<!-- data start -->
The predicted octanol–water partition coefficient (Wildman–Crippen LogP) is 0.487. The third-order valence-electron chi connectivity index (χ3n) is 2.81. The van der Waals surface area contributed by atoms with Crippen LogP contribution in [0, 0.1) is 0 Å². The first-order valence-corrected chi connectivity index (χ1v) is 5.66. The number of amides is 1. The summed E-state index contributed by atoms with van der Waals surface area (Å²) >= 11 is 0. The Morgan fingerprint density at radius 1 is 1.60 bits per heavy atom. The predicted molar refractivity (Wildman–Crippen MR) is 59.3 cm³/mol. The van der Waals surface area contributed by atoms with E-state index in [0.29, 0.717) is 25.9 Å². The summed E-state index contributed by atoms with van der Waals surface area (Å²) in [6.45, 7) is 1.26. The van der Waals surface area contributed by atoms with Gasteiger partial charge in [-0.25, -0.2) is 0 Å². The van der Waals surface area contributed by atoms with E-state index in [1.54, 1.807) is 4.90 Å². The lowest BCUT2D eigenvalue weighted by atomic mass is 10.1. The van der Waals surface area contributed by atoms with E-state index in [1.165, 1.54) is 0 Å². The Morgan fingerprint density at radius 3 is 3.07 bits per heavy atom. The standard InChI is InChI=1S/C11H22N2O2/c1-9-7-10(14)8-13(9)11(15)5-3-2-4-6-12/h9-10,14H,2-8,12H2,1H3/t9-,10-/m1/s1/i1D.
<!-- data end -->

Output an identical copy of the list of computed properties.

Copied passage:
The predicted octanol–water partition coefficient (Wildman–Crippen LogP) is 0.487. The third-order valence-electron chi connectivity index (χ3n) is 2.81. The van der Waals surface area contributed by atoms with Crippen LogP contribution in [0, 0.1) is 0 Å². The first-order valence-corrected chi connectivity index (χ1v) is 5.66. The number of amides is 1. The summed E-state index contributed by atoms with van der Waals surface area (Å²) >= 11 is 0. The Morgan fingerprint density at radius 1 is 1.60 bits per heavy atom. The predicted molar refractivity (Wildman–Crippen MR) is 59.3 cm³/mol. The van der Waals surface area contributed by atoms with E-state index in [0.29, 0.717) is 25.9 Å². The summed E-state index contributed by atoms with van der Waals surface area (Å²) in [6.45, 7) is 1.26. The van der Waals surface area contributed by atoms with Gasteiger partial charge in [-0.25, -0.2) is 0 Å². The van der Waals surface area contributed by atoms with E-state index in [1.54, 1.807) is 4.90 Å². The lowest BCUT2D eigenvalue weighted by atomic mass is 10.1. The van der Waals surface area contributed by atoms with E-state index in [1.165, 1.54) is 0 Å². The Morgan fingerprint density at radius 3 is 3.07 bits per heavy atom. The standard InChI is InChI=1S/C11H22N2O2/c1-9-7-10(14)8-13(9)11(15)5-3-2-4-6-12/h9-10,14H,2-8,12H2,1H3/t9-,10-/m1/s1/i1D.